“At both hospitals, the family had a problem with admittance and hospital staff refused to accept the wounded of the protest,” another source had told Zamaneh’s Farzad SeifiKaran.
“After surgery, his condition somehow improved, although he was still in pain. He was suffering from internal bleeding,” the source who spoke to Behdad Bordbar said.
Since the doctors and nurses did not notice that Borhan was bleeding internally after surgery, his condition deteriorated and he passed away after 36 hours of being shot in the stomach.
The Islamic Republic’s security forces shot him and with the medical personnel’s negligence leads to his death. The family is particularly angry at the staff at Taleghani hospital who did not attend to Borhan’s conditions as they should.
A source close to the family who spoke to Behdad Bordbar says:
“Borhan did not want to study Natural Sciences at high school. He was in love with literature and philosophy. He wanted to go for a master’s degree in psychology. He was reading Irvin D. Yalom and other existentialists. He was a voracious reader, loved Gilles Deleuze, Slavoj Zizek, and was extremely interested in existentialism. He also was read novels. They used to have hot debates about politics in his family.”
The source close to the family who talked to Behdad Bordbar on the condition of anonymity recalled that Borhan once got involved in a debate with his older brother about Rojava’s foreign policy. His brother had written a text, arguing that Kurds foreign policy was a failure. “If Rojava claims to be an alternative system of governance, then it should not become allied with the United States, being major powers, it would betray them if they saw fit” Borhan’s brother argued.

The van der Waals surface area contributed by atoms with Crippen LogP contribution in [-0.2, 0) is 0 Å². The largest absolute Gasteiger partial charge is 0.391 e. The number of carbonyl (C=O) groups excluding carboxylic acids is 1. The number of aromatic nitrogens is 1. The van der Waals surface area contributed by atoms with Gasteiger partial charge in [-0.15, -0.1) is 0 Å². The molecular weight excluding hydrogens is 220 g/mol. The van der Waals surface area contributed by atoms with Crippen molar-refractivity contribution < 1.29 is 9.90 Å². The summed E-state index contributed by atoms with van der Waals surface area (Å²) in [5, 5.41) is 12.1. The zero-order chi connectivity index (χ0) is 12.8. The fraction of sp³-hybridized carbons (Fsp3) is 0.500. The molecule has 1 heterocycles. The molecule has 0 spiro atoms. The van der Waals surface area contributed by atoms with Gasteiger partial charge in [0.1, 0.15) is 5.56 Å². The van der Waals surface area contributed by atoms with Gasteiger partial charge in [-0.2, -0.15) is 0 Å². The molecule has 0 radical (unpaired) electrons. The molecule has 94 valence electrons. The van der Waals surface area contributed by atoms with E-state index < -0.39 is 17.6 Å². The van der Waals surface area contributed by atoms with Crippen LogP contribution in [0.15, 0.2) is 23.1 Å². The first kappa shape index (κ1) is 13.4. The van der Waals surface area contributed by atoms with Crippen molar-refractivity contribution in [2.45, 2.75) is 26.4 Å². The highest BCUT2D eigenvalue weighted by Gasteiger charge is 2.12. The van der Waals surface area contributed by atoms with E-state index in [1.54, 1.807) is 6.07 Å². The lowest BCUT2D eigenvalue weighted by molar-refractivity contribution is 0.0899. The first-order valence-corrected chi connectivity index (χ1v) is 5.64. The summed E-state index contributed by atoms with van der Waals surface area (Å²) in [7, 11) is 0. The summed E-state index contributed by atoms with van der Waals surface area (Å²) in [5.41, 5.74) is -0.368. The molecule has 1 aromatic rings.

Borhan opposed this view and said that “the Kurds in Rojava don’t have any alternatives but to get help from the US.” His argument being that Rojava, being a landlocked nation, had no choice but to cooperate with super-powers.
Borhan was familiar with the Kurdish plight in other regions and would read about crises in Rojava, ISIS’s attack against Kubane and the occupation of Afrin.
Borhan participated in the protest and was shot by a military assault rifle. His body was sent to autopsy but the results were not revealed to his family at full disclosure. Authorities told his family that there were clashes among the protesters and very likely he was shot by them, and not by military forces, a clear signal to the family to abandon their hopes for justice.
The family was also forced – like many other families of protesters who were killed – to make burial arrangements for Borhan in a different city than that of the place of death. Borhan was buried in the city of Marivan in Kurdistan. His family was pressured not to hold any funeral ceremonies. The family has been called in and interrogated by security forces a number of times since the passing of Borhan.
Read the story of Borhan Mansournia in Zamaneh Media’s Persian site:
A Child, a Single Mom and a Bookseller: the Stories of those Killed in the Gasoline Protests of Iran